Demons Do Likewise, Ninevite Repentance

1.  In Othmar Keel’s Symbolism of the Biblical World, I saw pictures with funny captions about demons.  In a seventh century B.C.E. Assyrian relief, two demons are attacking each other.  According to Keel, this “is intending to induce intruding demons to do the same…”  In an eighth century B.C.E. Assyrian relief, two guardian demons flank the entrances to Assyrian palaces.  Their objective is to “prevent any evil powers from entering the protected precincts.”

That’s funny.  “Demons, let me plant into your mind an idea!  Here are two demons fighting each other.  Go and do likewise!”  Or demons scaring other demons.  I’ve often heard that there is no honor among thieves, for, when people are corrupt, they end up undermining one another for their own personal advancement.  In a sense, evil contains the seeds of its own destruction.  But is the demonic realm like that?  In Matthew 12:26, Mark 3:23, and Luke 11:18, Jesus denies that Satan’s kingdom is divided against itself.  Maybe it’s so committed to evil that the demons lay aside their differences.

2.  I read the Anchor Bible Dictionary article on the Book of Jonah, written by Jonathan Magonet.  Magonet states:

With the rise of historical criticism came the search for sources, as well as scepticism about the miraculous elements and the lack of evidence in external sources of a massive act of “repentance” in Nineveh. This led, in turn, to conservative attempts to “prove” its historical truth. This concern has waned, at least in scholarly circles, and has been replaced with an attempt to identify the precise “genre” of the book: Is it a parable or legend, a folk tale or didactic story?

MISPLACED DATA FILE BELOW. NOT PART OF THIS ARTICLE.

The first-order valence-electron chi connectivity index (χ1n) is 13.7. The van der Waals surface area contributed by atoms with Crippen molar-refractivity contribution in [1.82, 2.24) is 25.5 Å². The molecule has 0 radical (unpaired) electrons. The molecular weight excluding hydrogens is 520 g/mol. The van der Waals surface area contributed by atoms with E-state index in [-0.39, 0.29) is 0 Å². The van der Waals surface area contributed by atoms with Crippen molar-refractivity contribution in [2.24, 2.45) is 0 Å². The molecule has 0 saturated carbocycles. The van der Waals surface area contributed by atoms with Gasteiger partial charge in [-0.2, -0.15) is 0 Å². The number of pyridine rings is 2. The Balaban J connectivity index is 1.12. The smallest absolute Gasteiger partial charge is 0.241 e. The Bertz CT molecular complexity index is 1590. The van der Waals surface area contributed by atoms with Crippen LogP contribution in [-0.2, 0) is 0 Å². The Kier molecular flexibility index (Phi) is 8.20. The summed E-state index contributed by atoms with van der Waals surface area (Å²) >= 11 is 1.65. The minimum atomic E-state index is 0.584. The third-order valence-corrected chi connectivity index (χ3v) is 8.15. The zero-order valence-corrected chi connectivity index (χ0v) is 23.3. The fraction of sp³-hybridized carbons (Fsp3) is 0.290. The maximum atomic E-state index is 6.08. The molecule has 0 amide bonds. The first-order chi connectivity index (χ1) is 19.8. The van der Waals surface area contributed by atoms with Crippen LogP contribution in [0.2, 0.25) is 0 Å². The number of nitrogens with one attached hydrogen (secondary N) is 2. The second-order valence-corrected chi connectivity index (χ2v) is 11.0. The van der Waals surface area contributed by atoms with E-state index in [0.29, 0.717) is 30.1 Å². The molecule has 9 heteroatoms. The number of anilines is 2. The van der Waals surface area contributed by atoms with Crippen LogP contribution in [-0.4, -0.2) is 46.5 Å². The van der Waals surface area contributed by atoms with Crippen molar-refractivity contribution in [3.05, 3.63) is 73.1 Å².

I was interested in how conservative scholars dealt with “the lack of evidence in external sources of a massive act of ‘repentance’ in Nineveh.”  Here, I read that they appealed to catastrophes in Assyria in the eighth century B.C.E., which supposedly would have made the Assyrians open to a national repentance.  Keil-Delitzsch state: The powerful impression made upon the Ninevites by Jonah’s preaching, so that the whole city repented in sackcloth and ashes, is quite intelligible, if we simply bear in mind the great susceptibility of Oriental races to emotion, the awe of one Supreme Being which is peculiar to all the heathen religions of Asia, and the great esteem in which soothsaying and oracles were held in Assyria from the very earliest times (vid., Cicero, de divinat. i. 1)…  For conservative scholars, a massive act of repentance in Ninevah of the sort that the Book of Jonah depicts is historically plausible.  Does that mean that the Ninevites consciously worshipped the God of Israel?  Not necessarily, for they repented before Elohim, which, according to Magonet, is a general term for a god or supreme being.  I wonder if the Assyrians addressed their chief god with a generic title, however. 

About jamesbradfordpate

My name is James Pate. This blog is about my journey. I read books. I watch movies and TV shows. I go to church. I try to find meaning. And, when I can’t do that, I just talk about stuff that I find interesting. I have degrees in fields of religious studies. I have an M.Phil. in the History of Biblical Interpretation from Hebrew Union College in Cincinnati, Ohio. I also have an M.A. in Hebrew Bible from Jewish Theological Seminary, an M.Div. from Harvard Divinity School, and a B.A. from DePauw University.
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